2. (ii)

    the time when the location update is initiated by the target host,

     
  3. (iii)

    a timeout value which specifies the valid duration of the location.

     

The frequency of updating the location is dependent on the speed of the movement of a mobile host. A mobile host updates its location once a certain distance has been traversed. The distance is related to the coverage of the signal strength of a mobile host. For example, a distance of meters is appropriate for a coverage with a -meter radius.

The location information is gradually propagated to other hosts through forwarding Location Update packets. The host which initiates a location update is called an issuer. An issuer sends each Location Update packet to its peer (whose identifier shares a longest suffix with the issuer). An issuer host only unicasts a Location Update packet to a next-hop host in its current neighborhood. A Location Update packet can be further forwarded until no next-hop host can be found. The selection of a next-hop host follows Algorithm 1. Each host maintains a table for memorizing the locations of other hosts. Upon receiving a Location Update packet, a host updates its location table with the location information carried in the packet.

4.4. Answering Location Queries

A target host is the host whose location is under query. A responder host is the host which can answer the query about the location of a target host. A host looks up the location of a target host by sending a Location Query packet which includes the identifier of the target host and the last time when the location of the target host was updated. The last update time is used as the qualification criterion for selecting an up-to-date location from the copies of locations that are stored at different hosts. A host responds to the issuer of a Location Query by a Location Response packet which includes either the location of the target host, or a "not found" message when no answer can be found. A Location Query is failed to be answered when it cannot be further forwarded before an answer is found.

Upon receiving a Location Query, a host first looks into its location table for an answer. On a hit, this host responds to the issuer of this query with the copy found in its location table. On a miss, it forwards the query to a next-hop host for further service. The selection of a next-hop host makes a joint use of the peer-tree indexing structure and the underlying network connectivity. The selection of a next-hop host also follows the procedure illustrated in Algorithm 1.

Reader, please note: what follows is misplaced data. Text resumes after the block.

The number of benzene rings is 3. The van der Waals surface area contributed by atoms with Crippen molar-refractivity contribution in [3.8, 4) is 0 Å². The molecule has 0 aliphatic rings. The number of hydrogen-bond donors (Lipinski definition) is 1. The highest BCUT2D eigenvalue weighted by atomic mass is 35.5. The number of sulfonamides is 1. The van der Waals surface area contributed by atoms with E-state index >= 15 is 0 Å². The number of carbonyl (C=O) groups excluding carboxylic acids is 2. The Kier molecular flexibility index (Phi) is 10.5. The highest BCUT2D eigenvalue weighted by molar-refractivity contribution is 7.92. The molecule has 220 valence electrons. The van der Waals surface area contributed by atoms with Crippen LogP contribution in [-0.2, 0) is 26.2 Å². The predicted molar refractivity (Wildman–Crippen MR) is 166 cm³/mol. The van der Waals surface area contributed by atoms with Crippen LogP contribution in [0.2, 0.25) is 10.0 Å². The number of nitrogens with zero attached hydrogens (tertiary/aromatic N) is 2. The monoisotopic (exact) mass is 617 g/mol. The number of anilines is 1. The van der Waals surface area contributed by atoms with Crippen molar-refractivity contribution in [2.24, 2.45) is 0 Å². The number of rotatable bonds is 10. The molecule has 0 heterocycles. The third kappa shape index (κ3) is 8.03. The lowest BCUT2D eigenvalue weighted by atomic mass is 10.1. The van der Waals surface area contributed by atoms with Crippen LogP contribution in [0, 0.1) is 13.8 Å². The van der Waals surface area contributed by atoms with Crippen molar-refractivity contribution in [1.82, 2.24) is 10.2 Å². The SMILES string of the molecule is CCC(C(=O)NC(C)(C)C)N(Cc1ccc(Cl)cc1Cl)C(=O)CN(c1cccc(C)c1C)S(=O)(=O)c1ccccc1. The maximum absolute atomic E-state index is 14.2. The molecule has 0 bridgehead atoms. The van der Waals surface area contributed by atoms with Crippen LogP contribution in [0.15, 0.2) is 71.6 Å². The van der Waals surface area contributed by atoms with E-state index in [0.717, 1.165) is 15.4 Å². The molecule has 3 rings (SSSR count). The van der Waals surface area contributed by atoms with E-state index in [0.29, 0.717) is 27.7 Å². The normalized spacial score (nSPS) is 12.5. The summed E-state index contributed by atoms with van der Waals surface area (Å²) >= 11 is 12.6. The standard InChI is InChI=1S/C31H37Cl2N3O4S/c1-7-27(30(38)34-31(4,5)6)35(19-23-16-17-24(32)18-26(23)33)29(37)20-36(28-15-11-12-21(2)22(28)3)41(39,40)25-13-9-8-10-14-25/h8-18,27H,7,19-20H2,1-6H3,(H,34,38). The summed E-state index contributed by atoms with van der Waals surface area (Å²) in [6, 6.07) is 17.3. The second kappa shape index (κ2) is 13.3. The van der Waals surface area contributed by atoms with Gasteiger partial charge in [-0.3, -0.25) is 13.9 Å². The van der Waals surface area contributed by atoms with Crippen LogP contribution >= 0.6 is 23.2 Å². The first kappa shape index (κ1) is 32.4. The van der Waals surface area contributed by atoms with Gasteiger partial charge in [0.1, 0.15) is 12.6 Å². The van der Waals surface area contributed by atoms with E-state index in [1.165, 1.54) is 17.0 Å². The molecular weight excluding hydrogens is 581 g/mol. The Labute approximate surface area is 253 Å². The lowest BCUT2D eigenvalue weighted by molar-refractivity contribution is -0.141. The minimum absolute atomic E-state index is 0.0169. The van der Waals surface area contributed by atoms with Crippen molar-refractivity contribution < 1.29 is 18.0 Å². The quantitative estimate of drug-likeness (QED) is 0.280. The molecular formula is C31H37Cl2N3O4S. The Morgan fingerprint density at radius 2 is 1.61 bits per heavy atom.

5. Performance Analysis

The performance of the PTLS service has been evaluated by simulating wireless networks consisting of mobile hosts. The simulations are performed using the wireless and mobility extension [24] to the ns-2 simulator [25]. Each mobile host is equipped with an IEEE 802.11b wireless interface whose configuration parameters are shown in Table 1. Mobile hosts move within a square meters, and their movements follow a random waypoint model [26]. The parameters adopted by the PTLS service is shown in Table 2.
Table 1

The configuration parameters of an IEEE 802.11b wireless interface.

Application

Traffic

Constant bit-rate cbr

Transport

Control method

UDP

ROUTING

Location-aided routing protocol

LL and ifq

Queuing model

CMUPriQueue

 

Queue size

50 packets

MAC

IEEE 802.11b

Basic mode

PHY

Propagation model

TwoRayGround

 

Data rate

2 Mbps

 

Radius of signal coverage

250 meters

 

Frame reception model

bit-error rate (BER)

Table 2

The parameters of the PTLS service.

Hello broadcast

Broadcast interval

Broadcast once every 10 seconds of silence.

 

Timeout

broadcast inverval

Location Update

Interval of update

Speed dependent

  

Unicast a location update for every 100 meters of movement

 

Timeout

current update inverval

Mobility

Model

Random waypoint model

 

Range of mobility

A 2-D field of square meters.

 

Direction distance of movement

A host moves along a straight line to a randomly chosen destination.

 

Pause time

Pauses for seconds after arriving at a destination.

 

Movement speeds

Between and meters per second.

 

Duration

The movement lasts throughout a simulation.

Data Transmissions

Connections

Randomly chosen pairs of mobile hosts communicate to each other.

 

Traffic model

Unidirectional ( cbr) connections.

 

Packet size

512 bytes of User Data + Headers

 

Packet rate

10 packets per second

 

Duration

Throughout the duration of a simulation which is seconds.

5.1. Success Rates of Answering Location Queries